Nebraska National Guard deploys medical team to aid in hurricane relief

    The Nebraska National Guard is deploying a 44-person medical team to Texas to provide emergency medical assistance to Hurricane Harvey relief operations.
    The deployment is in response to an emergency management assistance compact request from Texas to Nebraska.
    The deployment is primarily made up of airmen from the Nebraska Air National Guard’s 155th Medical Group in Lincoln. Several Nebraska Army National Guard medical professional are also involved in the mission.
    The deployment includes Nebraska Air National Guard medical providers, nurses, emergency medical technicians and other medical professionals.
    The Nebraska Guardsmen are part of the state’s larger CBRNE (Chemical, Biological, Radiological, Nuclear and high-yield Explosive) Enhanced Response Force Package (CERF-P), which most recently conducted an emergency response exercise at the Nebraska National Guard’s Mead Training Site last weekend. Many of the deploying Nebraska Guardsmen were involved in that exercise.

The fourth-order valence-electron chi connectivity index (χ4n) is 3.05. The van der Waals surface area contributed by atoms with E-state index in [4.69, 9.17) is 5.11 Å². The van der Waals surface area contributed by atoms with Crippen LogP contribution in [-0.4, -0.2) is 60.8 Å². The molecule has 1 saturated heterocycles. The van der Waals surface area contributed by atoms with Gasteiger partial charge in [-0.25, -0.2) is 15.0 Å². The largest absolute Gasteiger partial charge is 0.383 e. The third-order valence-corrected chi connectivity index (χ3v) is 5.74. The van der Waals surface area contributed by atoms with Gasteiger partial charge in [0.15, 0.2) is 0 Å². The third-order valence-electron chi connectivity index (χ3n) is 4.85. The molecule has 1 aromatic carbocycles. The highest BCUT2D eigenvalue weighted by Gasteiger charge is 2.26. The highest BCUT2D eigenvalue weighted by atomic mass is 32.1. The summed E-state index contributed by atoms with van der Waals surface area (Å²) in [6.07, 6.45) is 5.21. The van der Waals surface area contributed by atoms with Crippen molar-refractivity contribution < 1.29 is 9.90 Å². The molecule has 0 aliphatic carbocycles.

“This is what we do as members of the Nebraska National Guard. We stand ready and able to assist to our neighbors during their times of need,” said Maj. Gen. Daryl Bohac, Nebraska adjutant general.
    To help with the relief efforts, the National Guard has sent a UH-60 Blackhawk, a CH-47 Chinook and UH-72 Lakota helicopters and crews from units based in Lincoln and Grand Island. Twenty-three soldiers initially were deployed to Texas, which has grown to 36.
    The Nebraska National Guard crews have rescued 310 people so far, including pregnant women, infants and the wheelchair-bound, in addition to 44 animals.
    Crews have also transported more than 86,000 pounds of cargo including hundreds of cases of water, 3,000 pounds of MREs and 500 pounds of blood.
Emergency fuel
    Nebraska Department of Energy reports that due to the fuel supply emergency caused by Hurricane Harvey, the U.S. Environmental Protection Agency (EPA) exercised EPA’s emergency fuel waiver authority to help ensure an adequate supply of fuel throughout the country.
    As a result of the waiver, a broader range of fuels may be sold to offset reduced supplies resulting from refinery shut-downs, supply disruptions and diversions caused by Hurricane Harvey.  
    Included among these fuels is E-15, which is approved by EPA for use in all vehicles model year 2001 and newer.
     E-15 is a fuel blend containing 15 percent ethanol (5 percent more ethanol than E-10).  
    Current regulations allow E-15 to be used in vehicle model-years 2001 and newer during Sept. 15 and May 31 each year, but only in flex-fuel vehicles June 1 to Sept. 14 each year.

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